Democrats in Congress want to hold Republican leadership accountable for Wednesday’s Capitol building riots, and they’re already campaigning on it.
On Thursday, lawmakers were exploring possible legal repercussions for President Donald Trump and GOP legislators after a group of Trump supporters, spurred on by right-wing rhetoric claiming that the presidential election was stolen, sieged the Capitol building in a violent standoff with police that left five dead.
Impeachment and invoking the 25th Amendment were suggested. Rep. Cori Bush, meanwhile, said she would introduce a resolution to sanction or remove from office those House members who backed challenges to the election results.
“I believe the Republican members of Congress who have incited this domestic terror attack through their attempts to overturn the election must face consequences. They have broken their sacred Oath of Office,” the congresswoman from Missouri wrote on Twitter. “I will be introducing a resolution calling for their expulsion.”
She backed up her statement by creating and promoting the website GOPCoup.com. The site encourages Americans to add their names as cosigners of “Rep. Cori Bush’s bill to investigate and expel these members from Congress” and then requests their full names, zip codes, and email addresses. This common campaign tactic, used to gather supporters’ information and add them to email lists asking for donations, is frequently used by Republican Sen. Ted Cruz and others.
“You may receive email updates from Cori Bush for Congress, Justice Democrats, Be A Hero, LeftNet, Ayanna Pressley for Congress, Common Defense, Alexandria Ocasio-Cortez for Congress, Jamaal Bowman for Congress,” and 22 other political action committees, the fine print of the website reads.
Cruz, meanwhile, has been using his initial objection to certifying the presidential election in favor of President-elect Joe Biden to raise campaign funds as well. “Ted Cruz here,” he wrote in a mass text sent to supporters. “I’m leading the fight to reject key electors from key states unless there is an emergency audit of the election results. Will you stand with me?” The message included a link to a campaign site.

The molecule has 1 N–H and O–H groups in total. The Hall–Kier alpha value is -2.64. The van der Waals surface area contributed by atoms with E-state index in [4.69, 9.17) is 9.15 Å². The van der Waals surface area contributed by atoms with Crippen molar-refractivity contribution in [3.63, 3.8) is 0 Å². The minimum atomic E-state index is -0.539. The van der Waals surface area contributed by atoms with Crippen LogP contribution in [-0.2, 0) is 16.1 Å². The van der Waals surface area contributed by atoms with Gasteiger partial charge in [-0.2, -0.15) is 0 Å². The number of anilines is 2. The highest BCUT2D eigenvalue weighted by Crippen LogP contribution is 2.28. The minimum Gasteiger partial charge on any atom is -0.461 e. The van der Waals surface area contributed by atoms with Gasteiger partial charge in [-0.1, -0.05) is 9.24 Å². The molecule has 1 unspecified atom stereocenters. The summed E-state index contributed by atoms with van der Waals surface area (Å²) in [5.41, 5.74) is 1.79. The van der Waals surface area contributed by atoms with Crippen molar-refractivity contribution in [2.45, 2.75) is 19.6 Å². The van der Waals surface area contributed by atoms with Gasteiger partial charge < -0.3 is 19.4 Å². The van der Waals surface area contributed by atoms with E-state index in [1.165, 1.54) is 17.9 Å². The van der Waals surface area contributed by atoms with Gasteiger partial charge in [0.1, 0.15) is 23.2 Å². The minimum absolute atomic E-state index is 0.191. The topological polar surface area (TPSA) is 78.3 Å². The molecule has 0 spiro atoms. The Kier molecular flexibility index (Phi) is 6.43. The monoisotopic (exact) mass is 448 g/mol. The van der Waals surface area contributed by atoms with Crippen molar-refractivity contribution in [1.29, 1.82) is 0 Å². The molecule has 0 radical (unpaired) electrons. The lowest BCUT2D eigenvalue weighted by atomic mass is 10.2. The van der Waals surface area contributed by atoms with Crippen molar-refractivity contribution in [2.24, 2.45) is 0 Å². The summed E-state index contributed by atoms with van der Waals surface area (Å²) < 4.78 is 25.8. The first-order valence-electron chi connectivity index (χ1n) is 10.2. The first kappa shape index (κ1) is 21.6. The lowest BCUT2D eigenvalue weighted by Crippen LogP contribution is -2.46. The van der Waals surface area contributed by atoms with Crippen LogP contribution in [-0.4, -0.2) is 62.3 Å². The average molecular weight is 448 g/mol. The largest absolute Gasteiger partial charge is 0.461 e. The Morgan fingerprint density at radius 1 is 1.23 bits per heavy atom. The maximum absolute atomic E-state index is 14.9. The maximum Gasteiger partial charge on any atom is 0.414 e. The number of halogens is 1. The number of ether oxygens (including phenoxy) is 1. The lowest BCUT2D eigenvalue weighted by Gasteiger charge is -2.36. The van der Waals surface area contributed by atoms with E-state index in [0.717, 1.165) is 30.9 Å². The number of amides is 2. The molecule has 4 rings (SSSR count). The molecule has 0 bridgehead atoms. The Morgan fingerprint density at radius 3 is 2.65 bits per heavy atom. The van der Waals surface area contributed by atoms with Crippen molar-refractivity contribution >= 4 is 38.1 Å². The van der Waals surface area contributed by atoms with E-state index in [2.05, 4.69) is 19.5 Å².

Cruz ended his fight to delay or prevent Biden’s certification following the riots. Still, he used a Thursday morning speech on the Senate floor to continue to falsely imply that the election results were incorrect.
It was a matter of “respect” for the voters, Cruz said, arguing that the Senate was telling them to “go jump in a lake” even though they had “deep concerns” over the validity of the vote counts in their state. “That jeopardizes, I believe, the legitimacy of this and subsequent elections.”
The vast majority of voters believe that Biden won the White House legitimately.
On Thursday evening, Trump released a video finally conceding the election. “Now Congress has certified the results. A new administration will be inaugurated on January 20,” he said. “My focus now turns to ensuring a smooth, orderly, and seamless transition of power. This moment calls for healing and reconciliation.”
More politics coverage from Fortune:
- “We will never concede”: How Donald Trump incited an attack on America
- Democrats plan to use Senate win to pass $2,000 stimulus checks
- Photos: A look at the nationwide riots on Wednesday
- Attempted coup at Capitol presents key opportunity for cyberattack, experts warn
- Betting odds heavily favored Georgia’s GOP candidates, then suddenly collapsed. What went wrong?